A hydroelectric (some people just call it hydro) power plant is any power plant that utilizes the movement of water to generate electricity. How this is done is dependent on the type of hydro power plant. There are many different types of hydroelectric power plants. Select the type that you are interested in from the following list.
Tablet of Contents
- Hydroelectric Dam
- Controllability, Dispatchability, and Load Balancing of Hydroelectric Power Plants
- Impact of Weather and Climate on Hydroelectric Dams
A hydroelectric dam is a hydroelectric power plant that accumulates water from rivers in a dam and lets it flow out at a high speed through turbines.
The motion of the water is kinetic energy and this movement pushes the turbine blades, causing them to turn.
As you can see in the image above, hydroelectric dams are sometimes incorporated into the environment in such a way that rather than obstructing activity or wasting space, it is used as a road so people can drive over it, so they won’t have to drive around it.
Hydro Power Plant Controllability, Dispatchability, and Load Balancing
When it comes down to controllability, hydroelectric dams are unique. Traditional coal and natural gas power plants (the steam type) are not very controllable due to the fact that it takes hours to change their speed and to start them. Some natural gas power plants, however, utilize combustion engines instead of a steam setup. So if electricity demand spikes, you cannot increase power production that easily.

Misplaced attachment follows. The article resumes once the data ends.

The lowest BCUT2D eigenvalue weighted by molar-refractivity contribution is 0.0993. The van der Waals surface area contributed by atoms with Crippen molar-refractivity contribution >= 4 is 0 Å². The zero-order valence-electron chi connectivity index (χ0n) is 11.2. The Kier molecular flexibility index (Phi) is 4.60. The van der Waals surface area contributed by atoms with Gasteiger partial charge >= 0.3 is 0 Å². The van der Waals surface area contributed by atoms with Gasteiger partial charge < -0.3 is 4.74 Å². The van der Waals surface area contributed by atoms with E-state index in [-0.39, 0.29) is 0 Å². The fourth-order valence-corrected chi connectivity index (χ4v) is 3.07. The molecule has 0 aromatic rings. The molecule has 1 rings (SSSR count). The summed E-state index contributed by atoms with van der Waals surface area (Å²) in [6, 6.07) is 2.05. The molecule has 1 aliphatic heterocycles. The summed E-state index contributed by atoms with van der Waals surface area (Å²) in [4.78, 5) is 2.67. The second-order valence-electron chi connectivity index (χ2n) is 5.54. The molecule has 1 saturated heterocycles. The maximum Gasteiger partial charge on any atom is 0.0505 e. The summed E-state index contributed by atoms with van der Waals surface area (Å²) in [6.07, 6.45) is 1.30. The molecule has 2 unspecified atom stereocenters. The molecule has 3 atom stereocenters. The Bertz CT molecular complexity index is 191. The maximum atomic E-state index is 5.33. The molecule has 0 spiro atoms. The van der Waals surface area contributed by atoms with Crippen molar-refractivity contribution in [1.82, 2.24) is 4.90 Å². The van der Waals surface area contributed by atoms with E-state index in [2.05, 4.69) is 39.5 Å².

You have to start what is known as a peaking power plant. A peaking power plant is a combustion engine (which has much in common with jet and automobile engines) fueled by natural gas, gasoline, diesel, or biofuels. This combustion engine turns an alternator to generate electricity. It is also possible for it to turn a dynamo, which is a direct current generator, but I won’t go into the details of that.
An alternator is a device that generates a high voltage alternating electric current (AC power). The voltage of the alternating current is then “stepped up”/increased up to several hundred thousand volts for transmission through the electricity grid. Power is measured in watts and is equal to voltage x current.
Peaking power plants are used for this because they start in less than 15 minutes. Hydroelectric power plants start quickly and by restricting or increasing the flow of water, you can decrease or increase the amount of power the plant is generating in seconds.
When you restrict the flow of water, you are also conserving water in the dam for later use. It would come in handy if there was a major surge in electricity demand, for example.
Think of the dam as a battery and the water as energy, you can draw less energy from it and conserve it for later use. This is why portable electronics such as phones turn their screens off to conserve the battery.
Impact of Weather and Climate on Hydroelectric Dams
Hydroelectric dams rely on rivers as a supply of water, and they are susceptible to reduced electricity generation capacity due to a lack of water.
This lack of water can be caused by a weather problem, such as drought, or a climatic problem, or a climatic problem such as the fact that the area the power plant is located does not receive much water due to a lack of rain. Most of Africa has this problem, as well as some parts of Australia (particularly inland).